- Creating a roadmap for a business to succeed.
- Addressing challenges such as when to delay/adopt new technologies.
- Investing in technologies like AI or blockchain to improve ROI.
- Developing core differentiating capabilities.
- Coming up with new revenue resources.
They become their customer’s voice.
Does your technology investment plan focus on creating customer value? Or does it simply focus on saving costs?
A good business plan ensures excellent customer experiences. CTOs understand that for companies to remain relevant and profitable, customers should be their priority. They diagnose the root cause of issues and create unique value propositions around their customers.
They don’t just build; they integrate.
In the past, CTOs would manage a simple set of partnerships with a few hardware and software vendors. They rarely had a chance to address system integrators. Their main focus was to build in-house technology assets to keep the business going.
Things are different today. The number of technology touchpoints has multiplied exponentially. These are quite complex and have the potential to influence the overall results of a business.
In fact, different types of software and models of delivery emerge each day. Saas and other “as a service” offerings are rising, too.
In short, CTOs not only build assets but also leverage technology ecosystems. With their strategic and commercial expertise, they develop partnerships and execute decisions for organisational growth.
They create operating models.
A well-structured operating model will link strategy with operations. For a clear competitive advantage, a CTO addresses the following concerns:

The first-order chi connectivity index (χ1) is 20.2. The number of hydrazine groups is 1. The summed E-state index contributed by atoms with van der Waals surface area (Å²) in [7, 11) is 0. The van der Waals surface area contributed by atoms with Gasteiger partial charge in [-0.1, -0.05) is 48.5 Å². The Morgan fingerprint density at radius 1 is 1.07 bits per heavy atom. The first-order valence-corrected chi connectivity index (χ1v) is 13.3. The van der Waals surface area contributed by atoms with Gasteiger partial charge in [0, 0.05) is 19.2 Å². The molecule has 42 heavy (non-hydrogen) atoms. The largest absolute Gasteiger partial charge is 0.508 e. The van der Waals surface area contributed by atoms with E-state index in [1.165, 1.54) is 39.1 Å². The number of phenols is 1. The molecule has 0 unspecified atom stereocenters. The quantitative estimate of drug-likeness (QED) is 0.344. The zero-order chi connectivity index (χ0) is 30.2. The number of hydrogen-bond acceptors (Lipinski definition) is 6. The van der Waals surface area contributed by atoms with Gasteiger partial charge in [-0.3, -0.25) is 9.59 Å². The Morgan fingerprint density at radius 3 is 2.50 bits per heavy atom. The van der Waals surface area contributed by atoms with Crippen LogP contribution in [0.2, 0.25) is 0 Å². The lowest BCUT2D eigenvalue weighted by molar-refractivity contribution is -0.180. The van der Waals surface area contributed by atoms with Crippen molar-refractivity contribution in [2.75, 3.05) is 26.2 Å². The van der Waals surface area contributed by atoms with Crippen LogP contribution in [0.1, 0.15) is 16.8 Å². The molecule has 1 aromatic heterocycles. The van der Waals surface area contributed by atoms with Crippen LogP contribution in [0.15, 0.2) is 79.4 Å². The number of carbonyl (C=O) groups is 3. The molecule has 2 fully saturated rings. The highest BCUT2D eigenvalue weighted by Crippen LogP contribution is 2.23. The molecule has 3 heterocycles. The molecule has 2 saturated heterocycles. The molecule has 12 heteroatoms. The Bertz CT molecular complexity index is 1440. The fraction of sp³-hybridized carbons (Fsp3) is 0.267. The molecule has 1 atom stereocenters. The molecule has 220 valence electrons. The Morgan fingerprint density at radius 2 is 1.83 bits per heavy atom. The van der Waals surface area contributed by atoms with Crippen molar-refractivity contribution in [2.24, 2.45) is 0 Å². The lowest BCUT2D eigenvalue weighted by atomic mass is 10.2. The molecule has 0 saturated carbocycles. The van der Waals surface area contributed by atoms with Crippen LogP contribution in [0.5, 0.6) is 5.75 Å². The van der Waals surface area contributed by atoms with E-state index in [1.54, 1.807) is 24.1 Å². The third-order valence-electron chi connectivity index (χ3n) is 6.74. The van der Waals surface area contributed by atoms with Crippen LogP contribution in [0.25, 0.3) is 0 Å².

- The needs of internal customers/stakeholders.
- Reducing infrastructural and operational risks.
- Identifying key decisions and responsibilities.
- Maintaining cross-divisional and cross-functional integration.
- Increasing operational inefficiencies.
During a digital transformation, the role of a CTO changes from the initial stages of survival to making allies and foes within the team. However, a CIO’s role is deeply varied and may also change over time—even within the same business. A report by global cloud services company Access Alto identifies four distinct categories of CIOs.
The four different types of CTO
The visionary is usually associated with the organisation from inception and is responsible for devising technical strategies and blueprints of the business model. For CTOs in this category, the agenda is to drive the business forward.
The infrastructure commander
The infrastructure commander oversees infrastructure, IT network, data security, and maintenance. They work for established organisations where they implement their already-approved technical strategy for business.
The customer champion
The customer champions have a deep understanding of their respective customers. They are responsible for delivering customer excellence in UI and UX. They are the face of business and they focus on problem solving.
The big thinker
The Big Thinker works in close quarters with the C-level profiles and the senior management team. Big Thinkers are creators of business models. They ensure that technologies are utilised within the organisation and aid in developing the corporate strategy.
Digital transformation does not come easy. Leaders must become transformers of their enterprise culture and strike the right balance between short-term improvement and long-term value. We hope this article will help CTOs take the right steps for creating the changes their company needs.
Originally published at ITProPortal